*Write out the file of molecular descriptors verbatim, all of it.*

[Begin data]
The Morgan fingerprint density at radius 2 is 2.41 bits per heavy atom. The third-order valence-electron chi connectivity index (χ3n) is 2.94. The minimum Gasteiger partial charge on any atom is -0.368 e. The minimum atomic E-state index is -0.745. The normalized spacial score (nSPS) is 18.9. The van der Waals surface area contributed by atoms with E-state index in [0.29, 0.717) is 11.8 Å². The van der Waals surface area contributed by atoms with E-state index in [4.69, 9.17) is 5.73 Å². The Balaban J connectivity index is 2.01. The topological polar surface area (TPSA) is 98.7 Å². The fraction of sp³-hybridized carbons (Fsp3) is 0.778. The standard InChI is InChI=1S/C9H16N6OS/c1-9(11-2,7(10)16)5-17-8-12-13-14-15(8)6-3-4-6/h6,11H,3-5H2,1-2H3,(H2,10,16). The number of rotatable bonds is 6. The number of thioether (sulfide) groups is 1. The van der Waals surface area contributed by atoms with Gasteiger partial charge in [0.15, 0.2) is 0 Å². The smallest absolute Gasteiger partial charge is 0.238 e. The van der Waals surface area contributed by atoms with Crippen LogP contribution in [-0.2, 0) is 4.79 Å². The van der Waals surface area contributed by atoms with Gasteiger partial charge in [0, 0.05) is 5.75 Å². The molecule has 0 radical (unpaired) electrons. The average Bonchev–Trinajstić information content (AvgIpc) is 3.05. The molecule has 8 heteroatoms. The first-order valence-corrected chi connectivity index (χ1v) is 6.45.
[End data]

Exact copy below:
The Morgan fingerprint density at radius 2 is 2.41 bits per heavy atom. The third-order valence-electron chi connectivity index (χ3n) is 2.94. The minimum Gasteiger partial charge on any atom is -0.368 e. The minimum atomic E-state index is -0.745. The normalized spacial score (nSPS) is 18.9. The van der Waals surface area contributed by atoms with E-state index in [0.29, 0.717) is 11.8 Å². The van der Waals surface area contributed by atoms with E-state index in [4.69, 9.17) is 5.73 Å². The Balaban J connectivity index is 2.01. The topological polar surface area (TPSA) is 98.7 Å². The fraction of sp³-hybridized carbons (Fsp3) is 0.778. The standard InChI is InChI=1S/C9H16N6OS/c1-9(11-2,7(10)16)5-17-8-12-13-14-15(8)6-3-4-6/h6,11H,3-5H2,1-2H3,(H2,10,16). The number of rotatable bonds is 6. The number of thioether (sulfide) groups is 1. The van der Waals surface area contributed by atoms with Gasteiger partial charge in [0.15, 0.2) is 0 Å². The smallest absolute Gasteiger partial charge is 0.238 e. The van der Waals surface area contributed by atoms with Crippen LogP contribution in [-0.2, 0) is 4.79 Å². The van der Waals surface area contributed by atoms with Gasteiger partial charge in [0, 0.05) is 5.75 Å². The molecule has 0 radical (unpaired) electrons. The average Bonchev–Trinajstić information content (AvgIpc) is 3.05. The molecule has 8 heteroatoms. The first-order valence-corrected chi connectivity index (χ1v) is 6.45.